Over the past decade, a revolution has taken place in academic library design. The change is evident across HE and FE sectors as well as in schools, and reveals a significant move away from libraries as simple storage facilities, towards the creation of multifunctional spaces that support and encourage student learning. “While some predicted that the advent of e-books and e-journals would mean a downgrading of the status of libraries, it is clear that the reverse is true,” explains Ann Roissiter, Executive Director at SCONUL. “Libraries are at the heart of their institutions and one of their most important functions is the provision of a place and atmosphere for learning.” Through increased use of technology, the addition of larger study and social areas, and improving the availability of natural light, this contemporary approach to library design aims to create a welcoming, nurturing environment for staff and students alike. For all its benefits, the brave new world of the learning resource centre (LRC) comes with its own set of challenges. Additional demands on floor space require inventive design solutions, not least to ensure sufficient space is set aside for the storage of books and resources. Lessons can be learned from the experience of early adoptors, such as the Augustine House LRC at Canterbury Christ Church University, winner of the SCONUL Award for Library Design.
Design at heart of new library
When Canterbury decided to replace its outdated 1970s library, the university’s Head of Library Services, Pete Ryan, chose to integrate a design-led approach from the outset. “Design was at the heart of the new library. The vision for the future was around creating a space that was much more open with clear walkways, clear sightways, so you can see out to the historic parts of Canterbury from the inside of the library,” said Ryan. Ryan ensured the project remained true to the academic and learning priorities of the university, in conjunction with lead architects ADP. One of the most significant challenges he faced was finding enough room to store books and media, without compromising the overall objective of creating an open and accessible centre for learning. “The move to this new building allowed us to take a fresh look at the way our books and journals were displayed and stored,” said Ryan. “We wanted to maximise the amount of space for students to study in. With a collection of over 300,000 items, we needed to avoid ending up with a storehouse for shelving and books.”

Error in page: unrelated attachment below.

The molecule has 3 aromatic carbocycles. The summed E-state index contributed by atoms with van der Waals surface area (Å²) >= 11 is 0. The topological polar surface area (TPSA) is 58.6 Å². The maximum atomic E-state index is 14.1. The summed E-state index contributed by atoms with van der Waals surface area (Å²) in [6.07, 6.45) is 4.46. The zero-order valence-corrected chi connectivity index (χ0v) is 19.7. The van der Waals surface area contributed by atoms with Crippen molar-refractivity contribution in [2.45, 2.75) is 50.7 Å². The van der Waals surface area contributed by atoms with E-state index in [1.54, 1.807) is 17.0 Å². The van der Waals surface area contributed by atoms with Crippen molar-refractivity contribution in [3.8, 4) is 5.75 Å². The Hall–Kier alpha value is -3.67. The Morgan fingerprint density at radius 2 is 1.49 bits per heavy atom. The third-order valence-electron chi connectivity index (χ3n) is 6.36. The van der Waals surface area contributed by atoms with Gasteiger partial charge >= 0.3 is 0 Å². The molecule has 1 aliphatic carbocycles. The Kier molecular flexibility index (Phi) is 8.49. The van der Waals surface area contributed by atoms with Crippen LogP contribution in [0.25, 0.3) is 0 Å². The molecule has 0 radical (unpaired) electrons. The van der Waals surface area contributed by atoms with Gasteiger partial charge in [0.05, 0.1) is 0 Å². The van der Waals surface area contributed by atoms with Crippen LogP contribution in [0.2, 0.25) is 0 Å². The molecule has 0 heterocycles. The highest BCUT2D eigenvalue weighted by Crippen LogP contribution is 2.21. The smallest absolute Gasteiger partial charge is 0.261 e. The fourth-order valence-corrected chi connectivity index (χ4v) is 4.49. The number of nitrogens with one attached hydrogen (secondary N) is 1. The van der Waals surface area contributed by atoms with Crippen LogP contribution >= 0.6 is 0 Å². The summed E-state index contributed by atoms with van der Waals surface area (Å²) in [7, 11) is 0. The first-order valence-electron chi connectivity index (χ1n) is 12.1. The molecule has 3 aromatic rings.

High-density mobile shelving
The solution came in the form of high-density mobile shelving, created by Bruynzeel Storage Systems. “The opportunity to introduce mobile shelving that was easy to use and electronically controlled, meant that we could maximise the space for students without diminishing the storage we had for physical resources.” Thanks to Canterbury’s design-led approach, the resulting LRC is a spectacular glass-clad building that delivers on its promise: to provide a flexible and inspiring learning environment that puts the needs of students first. Find out more about Bruynzeel library solutions